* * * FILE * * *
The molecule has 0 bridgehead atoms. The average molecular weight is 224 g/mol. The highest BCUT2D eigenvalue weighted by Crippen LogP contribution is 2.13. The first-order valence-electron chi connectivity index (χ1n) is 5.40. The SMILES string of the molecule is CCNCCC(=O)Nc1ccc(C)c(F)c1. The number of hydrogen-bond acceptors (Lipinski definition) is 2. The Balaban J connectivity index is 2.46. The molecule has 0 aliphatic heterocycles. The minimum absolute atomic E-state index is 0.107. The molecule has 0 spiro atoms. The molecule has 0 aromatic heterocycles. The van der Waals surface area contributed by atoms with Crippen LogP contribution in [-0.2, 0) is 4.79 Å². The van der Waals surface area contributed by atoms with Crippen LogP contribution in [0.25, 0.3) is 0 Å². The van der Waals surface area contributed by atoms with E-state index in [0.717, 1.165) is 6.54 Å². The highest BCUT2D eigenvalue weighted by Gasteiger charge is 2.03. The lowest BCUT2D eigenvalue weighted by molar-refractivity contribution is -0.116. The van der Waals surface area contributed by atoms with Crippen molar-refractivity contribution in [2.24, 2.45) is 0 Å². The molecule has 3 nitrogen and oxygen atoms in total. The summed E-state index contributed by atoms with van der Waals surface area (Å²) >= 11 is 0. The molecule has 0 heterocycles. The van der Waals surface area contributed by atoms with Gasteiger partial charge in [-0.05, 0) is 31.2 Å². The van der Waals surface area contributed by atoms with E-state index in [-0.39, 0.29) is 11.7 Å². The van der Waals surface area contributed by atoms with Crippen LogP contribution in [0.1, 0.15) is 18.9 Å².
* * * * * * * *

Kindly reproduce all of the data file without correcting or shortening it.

The molecule has 0 bridgehead atoms. The average molecular weight is 224 g/mol. The highest BCUT2D eigenvalue weighted by Crippen LogP contribution is 2.13. The first-order valence-electron chi connectivity index (χ1n) is 5.40. The SMILES string of the molecule is CCNCCC(=O)Nc1ccc(C)c(F)c1. The number of hydrogen-bond acceptors (Lipinski definition) is 2. The Balaban J connectivity index is 2.46. The molecule has 0 aliphatic heterocycles. The minimum absolute atomic E-state index is 0.107. The molecule has 0 spiro atoms. The molecule has 0 aromatic heterocycles. The van der Waals surface area contributed by atoms with Crippen LogP contribution in [-0.2, 0) is 4.79 Å². The van der Waals surface area contributed by atoms with Crippen LogP contribution in [0.25, 0.3) is 0 Å². The van der Waals surface area contributed by atoms with E-state index in [0.717, 1.165) is 6.54 Å². The highest BCUT2D eigenvalue weighted by Gasteiger charge is 2.03. The lowest BCUT2D eigenvalue weighted by molar-refractivity contribution is -0.116. The van der Waals surface area contributed by atoms with Crippen molar-refractivity contribution in [2.24, 2.45) is 0 Å². The molecule has 3 nitrogen and oxygen atoms in total. The summed E-state index contributed by atoms with van der Waals surface area (Å²) >= 11 is 0. The molecule has 0 heterocycles. The van der Waals surface area contributed by atoms with Gasteiger partial charge in [-0.05, 0) is 31.2 Å². The van der Waals surface area contributed by atoms with E-state index in [-0.39, 0.29) is 11.7 Å². The van der Waals surface area contributed by atoms with Crippen LogP contribution in [0.1, 0.15) is 18.9 Å².